Schwartz’s research once again confirms that even among the digitally savvy, about half the buying process for complex services and solutions takes place offline. Buyers want to interact with people during the buying process. Across all types of buyers and solutions, provider subject matter experts (SMEs) were the number one most-trusted source of information, even among mature and bleeding edge solutions. Making more effective and coordinated use of SMEs starts to look like a very worthwhile investment in this context.

This idea that people—actual humans—are at either end of that connection was a central theme in the panel discussion led by Roanne Neuwirth, senior vice president of the Farland Group. As David Coates, director of customer marketing at Iron Mountain, emphasized, it’s not B2B, it’s H2H. Janis Fratamico, director of relationship marketing at Bloomberg, put it this way: “People want their sales to come with a hug, not just a transaction.”

Data and Analysis Are Driving Change and Demonstrating Progress

Judah Phillips, partner at Knowledgent and author of Building a Digital Analytics Organization, Digital Analytics Primer, and Ecommerce Analytics, gave us his views on how to get the all-important marketing analytics function right. His advice is to start with the important stuff: ask the CEO what business questions need to be answered. The ability to answer those questions depends on technology, yes, but more importantly, it depends on skilled people who understand analytics and your company’s business. Putting an effective analytics engine in place requires identifying the right approach for your organization and a change program to get there.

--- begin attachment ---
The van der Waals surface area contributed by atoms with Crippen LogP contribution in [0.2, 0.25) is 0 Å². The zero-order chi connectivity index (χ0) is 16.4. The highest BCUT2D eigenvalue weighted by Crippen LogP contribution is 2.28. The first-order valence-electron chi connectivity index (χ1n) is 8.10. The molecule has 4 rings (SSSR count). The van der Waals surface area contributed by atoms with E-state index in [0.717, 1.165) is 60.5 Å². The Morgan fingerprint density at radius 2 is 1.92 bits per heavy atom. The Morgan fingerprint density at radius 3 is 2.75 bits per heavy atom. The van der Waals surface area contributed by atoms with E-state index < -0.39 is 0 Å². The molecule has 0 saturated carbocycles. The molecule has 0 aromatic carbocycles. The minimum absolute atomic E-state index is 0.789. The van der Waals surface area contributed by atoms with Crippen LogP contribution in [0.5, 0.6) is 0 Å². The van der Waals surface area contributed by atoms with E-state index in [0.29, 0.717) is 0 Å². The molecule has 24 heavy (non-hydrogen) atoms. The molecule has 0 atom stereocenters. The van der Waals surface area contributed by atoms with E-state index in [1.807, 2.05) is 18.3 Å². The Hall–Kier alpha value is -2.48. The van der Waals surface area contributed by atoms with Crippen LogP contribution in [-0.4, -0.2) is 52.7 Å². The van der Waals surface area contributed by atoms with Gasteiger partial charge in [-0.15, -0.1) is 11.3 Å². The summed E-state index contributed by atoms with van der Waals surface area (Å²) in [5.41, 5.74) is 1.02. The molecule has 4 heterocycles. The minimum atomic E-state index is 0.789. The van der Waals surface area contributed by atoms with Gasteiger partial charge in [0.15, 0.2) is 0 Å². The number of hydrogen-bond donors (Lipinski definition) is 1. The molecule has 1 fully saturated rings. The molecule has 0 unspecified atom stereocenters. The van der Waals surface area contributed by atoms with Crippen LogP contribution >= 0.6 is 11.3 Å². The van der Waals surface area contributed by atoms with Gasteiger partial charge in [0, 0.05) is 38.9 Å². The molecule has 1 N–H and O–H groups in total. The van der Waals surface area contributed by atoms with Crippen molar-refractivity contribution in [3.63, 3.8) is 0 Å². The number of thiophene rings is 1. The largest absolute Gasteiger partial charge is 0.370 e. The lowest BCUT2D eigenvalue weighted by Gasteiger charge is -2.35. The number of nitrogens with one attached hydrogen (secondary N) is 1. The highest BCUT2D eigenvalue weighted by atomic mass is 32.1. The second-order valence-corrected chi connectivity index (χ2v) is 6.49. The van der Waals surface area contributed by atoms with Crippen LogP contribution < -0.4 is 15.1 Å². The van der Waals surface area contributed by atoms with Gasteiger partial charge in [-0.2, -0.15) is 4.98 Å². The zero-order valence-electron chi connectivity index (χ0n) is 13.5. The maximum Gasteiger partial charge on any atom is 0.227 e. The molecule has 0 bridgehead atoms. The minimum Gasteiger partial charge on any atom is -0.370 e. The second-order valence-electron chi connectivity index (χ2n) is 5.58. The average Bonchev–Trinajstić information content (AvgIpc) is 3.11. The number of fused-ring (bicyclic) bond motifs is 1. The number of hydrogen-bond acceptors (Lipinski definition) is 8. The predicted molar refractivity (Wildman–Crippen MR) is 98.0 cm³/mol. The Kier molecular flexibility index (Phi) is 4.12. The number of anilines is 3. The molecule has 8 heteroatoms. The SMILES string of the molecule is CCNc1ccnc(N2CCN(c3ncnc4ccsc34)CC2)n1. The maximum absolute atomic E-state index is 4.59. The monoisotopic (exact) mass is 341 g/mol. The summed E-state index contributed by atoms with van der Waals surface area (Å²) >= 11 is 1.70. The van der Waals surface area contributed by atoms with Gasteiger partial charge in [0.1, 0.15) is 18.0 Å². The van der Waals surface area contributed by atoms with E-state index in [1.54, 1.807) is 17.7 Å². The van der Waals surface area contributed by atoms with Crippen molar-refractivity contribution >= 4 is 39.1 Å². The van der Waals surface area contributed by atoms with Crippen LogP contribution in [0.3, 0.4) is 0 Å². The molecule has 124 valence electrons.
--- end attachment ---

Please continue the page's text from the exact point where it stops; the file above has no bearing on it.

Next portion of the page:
As if to reassure us that large-scale change is possible, Stella Goulet, executive vice president and CMO of Avanade, and her colleague, Lise af Ekenstam, senior director, digital and marketing effectiveness, discussed their three-year marketing transition. Avanade’s marketing effectiveness program delivered four main elements: standardized processes, digital capabilities, centralized campaigns, and new skills.

Goulet emphasized the importance of stakeholder management, as well as setting and meeting their expectations. By delivering promised interim results, she was able to keep the long-term program going. Af Ekenstam played a central role in helping to establish key performance indicators (KPIs) and implementing the technology tools, including a new marketing automation platform needed to track and report on marketing’s impact. She has also helped lead an internal education process to instill the need for data-driven insights for everyone in marketing.

We Need the Right Skills to Make It Happen

The idea that we need the right skills to make this happen isn’t anything new, but just about everyone who spoke made that point in one way or another. It’s also an important question when it comes to thinking about your career and what to do next, especially if you’re just starting out. That was one of the questions posed to the ITSMA expert panel: what would you recommend to someone just starting out in marketing? Having a high level of comfort with technology was one. As Brinker said, everyone in marketing needs to understand technology, but not everyone needs to be a technologist.

Our panel of ITSMA experts also picked up on the critical skills that aren’t easily substituted or replaced: understanding customers (especially through buyer personas), focusing more on improving the integrated customer experience (online and offline), spending time with sales to get insight into their world, and learning how to tell better stories.

All told, this year’s conference was one of the best in covering the new vision for marketing. With eagle eyes, marketing will have command of its new role as the central nervous system of the company, creating better customer experiences, building relationships, and driving revenue. We hope you will join us next year at Marketing Vision 2016!